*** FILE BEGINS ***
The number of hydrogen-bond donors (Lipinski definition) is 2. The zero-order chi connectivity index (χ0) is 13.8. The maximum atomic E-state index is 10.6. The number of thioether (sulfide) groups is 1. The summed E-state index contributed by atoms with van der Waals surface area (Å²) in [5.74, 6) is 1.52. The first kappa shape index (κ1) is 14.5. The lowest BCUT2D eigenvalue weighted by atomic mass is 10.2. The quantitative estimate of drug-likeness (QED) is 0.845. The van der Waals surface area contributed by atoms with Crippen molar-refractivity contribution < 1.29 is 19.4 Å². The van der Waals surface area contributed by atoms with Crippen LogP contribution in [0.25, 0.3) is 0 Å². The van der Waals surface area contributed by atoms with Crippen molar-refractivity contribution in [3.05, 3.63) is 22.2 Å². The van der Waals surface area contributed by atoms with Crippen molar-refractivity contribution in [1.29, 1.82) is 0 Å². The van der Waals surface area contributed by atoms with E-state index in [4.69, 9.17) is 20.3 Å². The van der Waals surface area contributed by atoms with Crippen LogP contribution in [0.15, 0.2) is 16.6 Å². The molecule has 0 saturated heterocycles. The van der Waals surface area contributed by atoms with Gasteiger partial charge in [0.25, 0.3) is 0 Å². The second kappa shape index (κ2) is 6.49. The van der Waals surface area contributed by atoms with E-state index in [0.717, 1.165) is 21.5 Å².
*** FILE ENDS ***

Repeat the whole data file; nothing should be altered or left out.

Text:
The number of hydrogen-bond donors (Lipinski definition) is 2. The zero-order chi connectivity index (χ0) is 13.8. The maximum atomic E-state index is 10.6. The number of thioether (sulfide) groups is 1. The summed E-state index contributed by atoms with van der Waals surface area (Å²) in [5.74, 6) is 1.52. The first kappa shape index (κ1) is 14.5. The lowest BCUT2D eigenvalue weighted by atomic mass is 10.2. The quantitative estimate of drug-likeness (QED) is 0.845. The van der Waals surface area contributed by atoms with Crippen molar-refractivity contribution < 1.29 is 19.4 Å². The van der Waals surface area contributed by atoms with Crippen LogP contribution in [0.25, 0.3) is 0 Å². The van der Waals surface area contributed by atoms with Crippen molar-refractivity contribution in [3.05, 3.63) is 22.2 Å². The van der Waals surface area contributed by atoms with Crippen molar-refractivity contribution in [1.29, 1.82) is 0 Å². The van der Waals surface area contributed by atoms with E-state index in [4.69, 9.17) is 20.3 Å². The van der Waals surface area contributed by atoms with Crippen LogP contribution in [0.15, 0.2) is 16.6 Å². The molecule has 0 saturated heterocycles. The van der Waals surface area contributed by atoms with Gasteiger partial charge in [0.25, 0.3) is 0 Å². The second kappa shape index (κ2) is 6.49. The van der Waals surface area contributed by atoms with E-state index in [0.717, 1.165) is 21.5 Å².